As we ascended Weston lock (very slowly, due to a damaged paddle) we were assisted by one of the locals who told us when the church services were and later he returned to our mooring with a copy of the parish magazine with full details, what a gentleman! After mooring by bridge 80 we went to the 6 o'clock Christingle service. It was the first time we have been to one of those (and probably the last) - it's best summed up by Kids, Chaos and Candles. After that we went back to the boat and opened our prezzies (OK, it was early, but it was just us).

Christmas Day: Weston - Stone - Weston

We had a lie in and breakfast in bed, but decided as the weather was good to go to Stone and back for the turn. Normally this bit of the canal is spoilt by the thunder of trains going past but not today, all was quiet.

As we approached Stone we noticed a lot of debris in the canal. Just as we left Aston lock we picked up a real bladeful - lost all propulsion and steering - something was jamming the rudder. The bywash was pulling me away from the towpath and Chris. My rapid poling and colourful language got us to the lock landing. There was a large forked stick on the rudder which I prised off with the boat hook. I went down the weed hatch and removed a collection of ropes attached to a plastic bottle plus a lot of weed.

While I had my head down the hatch and was up to my armpit in cold water, the only boat we saw all day came the other way. He was single handed and needed the lock landing that we were on. But we managed, with the exchange of appropriate seasonal pleasantries and a warning of further debris ahead. There was plenty of room at the moorings at Stone but as the weather was very pleasant we decided to return to Weston and arrived back at our starting point just as it was getting dark.

Some time during the return trip the hour meter started working again and to my surprise it had kept tally of the hours even when it wasn't displaying - odd.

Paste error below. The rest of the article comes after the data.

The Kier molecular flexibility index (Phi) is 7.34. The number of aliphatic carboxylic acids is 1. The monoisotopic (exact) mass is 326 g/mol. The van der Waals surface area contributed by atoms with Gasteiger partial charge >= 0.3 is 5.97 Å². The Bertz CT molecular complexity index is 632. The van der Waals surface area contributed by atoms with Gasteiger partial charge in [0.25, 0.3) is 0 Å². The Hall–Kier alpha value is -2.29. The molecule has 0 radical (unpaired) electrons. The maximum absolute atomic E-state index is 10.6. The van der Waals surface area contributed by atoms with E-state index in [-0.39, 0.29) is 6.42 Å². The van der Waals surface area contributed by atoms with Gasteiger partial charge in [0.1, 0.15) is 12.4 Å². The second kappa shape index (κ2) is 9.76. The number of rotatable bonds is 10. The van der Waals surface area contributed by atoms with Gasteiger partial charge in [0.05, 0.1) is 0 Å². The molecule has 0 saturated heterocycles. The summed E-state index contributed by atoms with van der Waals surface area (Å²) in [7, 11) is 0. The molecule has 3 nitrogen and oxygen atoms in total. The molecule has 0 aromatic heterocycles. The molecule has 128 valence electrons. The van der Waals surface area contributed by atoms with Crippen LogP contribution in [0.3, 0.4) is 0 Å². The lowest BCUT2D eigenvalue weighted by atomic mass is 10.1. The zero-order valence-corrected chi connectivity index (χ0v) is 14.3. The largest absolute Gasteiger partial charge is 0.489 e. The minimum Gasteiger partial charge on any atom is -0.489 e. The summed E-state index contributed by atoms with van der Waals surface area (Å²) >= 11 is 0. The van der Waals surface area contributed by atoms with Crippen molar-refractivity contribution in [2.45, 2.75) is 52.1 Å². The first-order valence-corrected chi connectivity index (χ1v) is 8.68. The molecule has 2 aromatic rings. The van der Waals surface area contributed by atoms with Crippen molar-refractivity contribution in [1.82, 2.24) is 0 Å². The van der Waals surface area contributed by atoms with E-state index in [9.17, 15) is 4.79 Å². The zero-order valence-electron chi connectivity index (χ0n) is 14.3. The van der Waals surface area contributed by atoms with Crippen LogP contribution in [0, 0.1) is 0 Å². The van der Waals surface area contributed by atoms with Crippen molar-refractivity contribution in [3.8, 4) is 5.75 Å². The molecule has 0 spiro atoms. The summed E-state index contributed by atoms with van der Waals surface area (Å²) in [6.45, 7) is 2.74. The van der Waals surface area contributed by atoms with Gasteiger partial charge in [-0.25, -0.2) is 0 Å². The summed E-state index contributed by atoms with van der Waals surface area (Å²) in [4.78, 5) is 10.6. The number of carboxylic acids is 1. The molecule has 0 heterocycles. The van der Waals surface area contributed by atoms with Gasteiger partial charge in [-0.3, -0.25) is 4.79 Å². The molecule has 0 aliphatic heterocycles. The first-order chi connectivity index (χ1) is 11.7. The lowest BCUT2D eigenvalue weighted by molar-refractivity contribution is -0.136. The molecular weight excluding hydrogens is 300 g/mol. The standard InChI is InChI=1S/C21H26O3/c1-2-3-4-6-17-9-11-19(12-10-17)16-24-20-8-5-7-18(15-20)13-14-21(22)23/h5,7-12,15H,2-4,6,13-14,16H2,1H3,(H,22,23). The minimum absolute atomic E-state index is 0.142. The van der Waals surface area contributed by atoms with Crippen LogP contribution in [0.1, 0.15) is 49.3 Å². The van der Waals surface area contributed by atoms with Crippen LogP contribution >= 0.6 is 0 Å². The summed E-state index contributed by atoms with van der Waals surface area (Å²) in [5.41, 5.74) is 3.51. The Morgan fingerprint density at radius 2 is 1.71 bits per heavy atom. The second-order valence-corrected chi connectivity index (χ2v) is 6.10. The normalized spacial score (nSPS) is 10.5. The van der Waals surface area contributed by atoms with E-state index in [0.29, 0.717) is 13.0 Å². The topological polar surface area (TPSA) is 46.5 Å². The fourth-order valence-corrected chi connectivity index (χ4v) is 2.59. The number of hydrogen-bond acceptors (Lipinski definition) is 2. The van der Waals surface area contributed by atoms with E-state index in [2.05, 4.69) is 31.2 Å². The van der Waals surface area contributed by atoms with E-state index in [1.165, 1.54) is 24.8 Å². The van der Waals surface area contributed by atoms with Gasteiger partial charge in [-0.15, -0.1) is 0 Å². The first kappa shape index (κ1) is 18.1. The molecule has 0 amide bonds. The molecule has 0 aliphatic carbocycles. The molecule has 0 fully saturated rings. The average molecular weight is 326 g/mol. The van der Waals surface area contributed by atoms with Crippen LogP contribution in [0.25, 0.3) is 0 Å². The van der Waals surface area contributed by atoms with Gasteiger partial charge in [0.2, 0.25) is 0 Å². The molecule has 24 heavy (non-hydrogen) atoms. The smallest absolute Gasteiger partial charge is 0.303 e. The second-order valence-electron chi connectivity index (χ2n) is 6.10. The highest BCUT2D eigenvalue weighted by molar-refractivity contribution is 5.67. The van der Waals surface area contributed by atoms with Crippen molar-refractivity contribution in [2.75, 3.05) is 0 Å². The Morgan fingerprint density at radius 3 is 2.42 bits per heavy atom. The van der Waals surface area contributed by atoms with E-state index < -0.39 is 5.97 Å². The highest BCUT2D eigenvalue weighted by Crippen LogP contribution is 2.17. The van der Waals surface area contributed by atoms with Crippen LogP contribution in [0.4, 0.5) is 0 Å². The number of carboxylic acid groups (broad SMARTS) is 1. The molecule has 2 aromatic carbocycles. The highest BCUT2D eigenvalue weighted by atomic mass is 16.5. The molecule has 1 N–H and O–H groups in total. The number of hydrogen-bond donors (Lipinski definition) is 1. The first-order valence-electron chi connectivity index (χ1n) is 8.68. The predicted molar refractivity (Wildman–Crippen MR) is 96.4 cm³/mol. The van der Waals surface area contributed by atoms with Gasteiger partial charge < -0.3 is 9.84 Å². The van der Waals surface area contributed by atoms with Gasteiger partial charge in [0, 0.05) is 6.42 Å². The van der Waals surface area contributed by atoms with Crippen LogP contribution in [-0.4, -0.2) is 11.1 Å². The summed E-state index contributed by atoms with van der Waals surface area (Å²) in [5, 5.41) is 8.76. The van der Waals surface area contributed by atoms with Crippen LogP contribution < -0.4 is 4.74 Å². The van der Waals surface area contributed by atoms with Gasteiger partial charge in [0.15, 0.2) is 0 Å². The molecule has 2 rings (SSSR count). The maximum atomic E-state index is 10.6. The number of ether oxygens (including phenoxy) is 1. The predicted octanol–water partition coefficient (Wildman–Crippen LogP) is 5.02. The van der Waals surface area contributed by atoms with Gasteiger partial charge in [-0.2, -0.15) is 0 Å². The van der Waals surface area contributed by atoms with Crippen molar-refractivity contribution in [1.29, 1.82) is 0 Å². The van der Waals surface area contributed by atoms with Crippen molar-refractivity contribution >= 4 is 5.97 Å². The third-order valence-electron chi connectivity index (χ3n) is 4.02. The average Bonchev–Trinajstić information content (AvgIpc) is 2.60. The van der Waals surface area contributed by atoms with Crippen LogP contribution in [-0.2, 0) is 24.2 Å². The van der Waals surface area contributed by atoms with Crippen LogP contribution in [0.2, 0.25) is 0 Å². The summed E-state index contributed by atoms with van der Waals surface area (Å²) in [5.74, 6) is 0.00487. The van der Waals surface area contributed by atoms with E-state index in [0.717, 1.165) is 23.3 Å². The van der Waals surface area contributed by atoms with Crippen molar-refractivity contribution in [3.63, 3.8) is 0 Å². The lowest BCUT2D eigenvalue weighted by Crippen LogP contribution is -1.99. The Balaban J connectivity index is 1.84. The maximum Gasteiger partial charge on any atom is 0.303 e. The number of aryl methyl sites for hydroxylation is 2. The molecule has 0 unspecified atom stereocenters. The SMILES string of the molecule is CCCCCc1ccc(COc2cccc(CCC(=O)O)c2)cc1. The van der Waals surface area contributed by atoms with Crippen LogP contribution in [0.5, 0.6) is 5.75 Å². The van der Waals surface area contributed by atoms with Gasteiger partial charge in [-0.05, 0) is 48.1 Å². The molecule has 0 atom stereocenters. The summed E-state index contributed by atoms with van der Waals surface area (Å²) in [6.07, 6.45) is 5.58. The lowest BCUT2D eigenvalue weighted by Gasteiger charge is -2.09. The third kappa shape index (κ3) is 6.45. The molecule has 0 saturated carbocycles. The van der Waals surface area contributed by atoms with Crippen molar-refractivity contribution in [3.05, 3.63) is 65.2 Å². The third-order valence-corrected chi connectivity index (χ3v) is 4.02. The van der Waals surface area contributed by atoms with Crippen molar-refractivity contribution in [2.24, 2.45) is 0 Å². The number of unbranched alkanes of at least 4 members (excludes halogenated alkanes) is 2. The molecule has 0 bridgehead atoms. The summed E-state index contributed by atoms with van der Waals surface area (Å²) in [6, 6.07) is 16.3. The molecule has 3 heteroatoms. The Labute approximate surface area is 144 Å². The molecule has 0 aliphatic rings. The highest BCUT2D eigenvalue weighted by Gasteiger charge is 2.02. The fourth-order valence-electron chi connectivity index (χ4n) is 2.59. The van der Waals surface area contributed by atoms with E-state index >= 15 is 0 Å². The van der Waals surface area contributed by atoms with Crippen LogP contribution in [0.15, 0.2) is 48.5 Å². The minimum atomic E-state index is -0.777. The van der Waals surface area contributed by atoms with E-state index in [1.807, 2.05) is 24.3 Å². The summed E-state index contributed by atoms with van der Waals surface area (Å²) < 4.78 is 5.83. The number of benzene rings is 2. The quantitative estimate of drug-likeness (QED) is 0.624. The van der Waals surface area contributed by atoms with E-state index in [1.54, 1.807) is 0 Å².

Christine had a turkey roast in the oven and we settled down to a traditional Christmas dinner with some of the trimmings (neither of us like Christmas pud and we are crackers enough).

Boxing Day: Weston - Ashtree

We woke to the sound of rain so we had a lie in, then Chris did me a cooked breakfast. By about 10 I was thinking "here we are on a winter cruise and we haven't got cold or wet yet" so we set off before the rain had cleared. By the time we reached Weston lock the rain had stopped but it was still rather windy.

As we passed the moored boats at just north of Great Haywood someone objected to our passing - I can't think why, we went by ever-so slowly. I think some people complain out of habit.

To our surprise we had to queue at Haywood lock - as we had hardly seen a moving boat since we left Gailey, this came as a shock. The boats ahead were Stratford Court and a Canal Time time-share boat travelling in convoy. We stopped below the lock for a leisurely lunch to allow them an hour or so head start so we wouldn't catch them at Colwich lock.

Just as we were getting ready to leave, our friends on Fortuitous came down the lock and we followed them on convoy and caught up on each other's news and plans at Colwich lock. Apart from that it was a quiet and uneventful trundle through Rugeley, although it was getting noticeably colder as the sun went down. We moored at the Ashtree as we have in the past but we noticed that the ground was rather soft and a speeding boat disturbed our pins, which we then redid.

At about 7pm while we were having a very nice meal (served promptly in nice surroundings - what a contrast to the Radford Arms) we saw a couple of boats with headlamps go by at speed. This meant we had to fool around with mooring pins again in the dark. We finally jammed them in right against the piling which seemed to work.

Friday 27th: Ashtree - King's Bromley

King's Bromley marinaA short day's boating as we spent the afternoon with Peter & Karen at their house in Stafford. Rather a cold and windy day, but not cold enough to need gloves yet.

We arrived at the marina and I dropped Chris off to find our mooring slot. Once she found it we had to back up a bit. I decided to try to reverse in but the wind defeated my first attempt, the second attempt succeeded with much poling and pulling on ropes. (I can see where a bow thruster would come in handy.)

That's it - after all the upheaval, we had finally arrived at Maximus' new home. Very nice it looked too, what a contrast to Gailey. Andrew Dyke showed up and welcomed us to the marina, but he couldn't stay as they were about to set off on Lord Toulouse with Roger and Margaret Millin. Then just as we were getting ready to drive to Stafford, the Beekies arrived ready to take Uncle Mort (moored 4 slots away) in hot pursuit of LT. We arranged to meet up with them for the next day.

After a very pleasant afternoon in Stafford we returned to the boat and settled down to await the arrival of our son Tim and his wife Caroline. They found us after some heroic map reading and joined us on the boat and we caught up on their news and swapped prezzies.